Why Are Chromosomes Important for Cell Division?

Sister chromatids separate in the later stages of cell division.
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The fundamental importance of chromosomes is that they contain DNA, or deoxyribonucleic acid, the substance that contains every organism's genetic code. When a cell divides, its chromosomes must first replicate. Cells divide in two basic ways – mitosis and meiosis. The latter type of division incorporates the former.

Which type of division chromosomes undergo depends on the type of cell that is dividing. Most cells divide via mitosis, and all prokaryotic cells reproduce by a process very similar to mitosis called binary fission. Certain cells involved in the process of sexual reproduction, however, rely on meiosis. It is important that chromosomes replicate properly so that each resulting cell has the correct amount of DNA after division


Chromosomes are tightly packed structures than contain chromatin, or DNA wrapped around a proteins called histones. They reside in the nuclei of eukaryotic cells, whereas the DNA of prokaryotic cells in the cytoplasm, as these cells do not have nuclei or other membrane-bound organelles.

All human cells except for egg cells and sperm cells have 46 chromosomes, the diploid human number. Gametes (sex cells) have 23 chromosomes, the haploid human number; everyone is the product of the fusion of an egg cell and a sperm cell, and when these combine, the result is the normal amount of chromosomes, 46.

The 22 non-sex chromosomes assume well-studied forms on microscopy and are numbered 1 through 22. Corresponding paternal and maternal chromosomes are known as homologous chromosomes (that is, the chromosome 8 you got from your mother and the copy you got from your father are homologous chromosomes, or simply homologs).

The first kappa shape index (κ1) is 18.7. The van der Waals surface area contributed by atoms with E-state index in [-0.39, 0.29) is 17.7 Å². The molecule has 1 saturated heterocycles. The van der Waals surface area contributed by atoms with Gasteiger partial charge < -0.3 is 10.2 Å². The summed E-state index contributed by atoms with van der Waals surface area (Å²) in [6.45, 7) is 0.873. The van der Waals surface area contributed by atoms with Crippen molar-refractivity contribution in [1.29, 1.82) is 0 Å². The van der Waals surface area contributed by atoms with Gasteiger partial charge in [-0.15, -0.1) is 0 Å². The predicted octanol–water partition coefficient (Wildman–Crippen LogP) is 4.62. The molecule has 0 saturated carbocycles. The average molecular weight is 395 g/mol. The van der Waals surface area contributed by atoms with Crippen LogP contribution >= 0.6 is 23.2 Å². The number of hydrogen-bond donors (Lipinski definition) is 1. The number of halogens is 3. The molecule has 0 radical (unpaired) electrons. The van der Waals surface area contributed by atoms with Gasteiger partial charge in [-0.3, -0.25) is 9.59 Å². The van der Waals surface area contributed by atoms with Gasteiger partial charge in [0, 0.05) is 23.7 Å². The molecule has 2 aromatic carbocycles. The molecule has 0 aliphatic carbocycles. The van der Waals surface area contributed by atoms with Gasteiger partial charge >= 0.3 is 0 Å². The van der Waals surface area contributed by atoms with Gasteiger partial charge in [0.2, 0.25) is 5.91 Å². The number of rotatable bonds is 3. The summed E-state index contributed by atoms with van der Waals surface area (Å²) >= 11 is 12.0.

When individual chromosomes are replicated (duplicated), they remain joined at a constriction point known as the centromere. This complex has two arms extending in opposite directions from the centromere. The short arms are known as the "p arms" and the long arms are called the "q arms." Chromosomes become even more tightly packed during cell division, making them visible under a microscope.

Cell Division

As noted, there are two types of cell division: mitosis and meiosis. Mitosis is the most common type of cell division, as it creates new body cells, whereas cells undergo meiosis only to make new egg and sperm cells. Cells in some tissues divide continuously (e.g., skin); those in other tissues do not (e.g., liver, heart, kidney).

A cell completely replicates itself during mitosis and then divides into two daughter cells. Each daughter cell is identical to the parent cell and after cell division, each daughter cell contains the same number of chromosomes as the parent and the other daughter cell. During meiosis, four daughter cells are created, each with half the number of chromosomes as the parent cell.

DNA Replication in Mitosis

DNA replication is an essential part of both mitosis and meiosis. It ensures that each daughter cell has the correct number of chromosomes. To replicate the DNA in mitosis, each chromosome replicates so that the new chromosome is attached to the original one at the centromere. The two chromosomes are called sister chromatids. They divide in two before the cell divides, and each daughter cell gets one chromosome from each of the sister chromatids.

DNA Replication in Meiosis

Meiosis is more complicated that mitosis and requires two cell divisions. In the first stage, the chromosomes replicate as in mitosis. However, then the chromatid arms of sister chromatids may overlap with other sister chromatids and cause crossovers — swapping of DNA between chromatids, so that the each chromatid is no longer identical to its sister. The cell then divides twice, so that the sister chromatids separate and the daughter cells have 23 chromosomes each.

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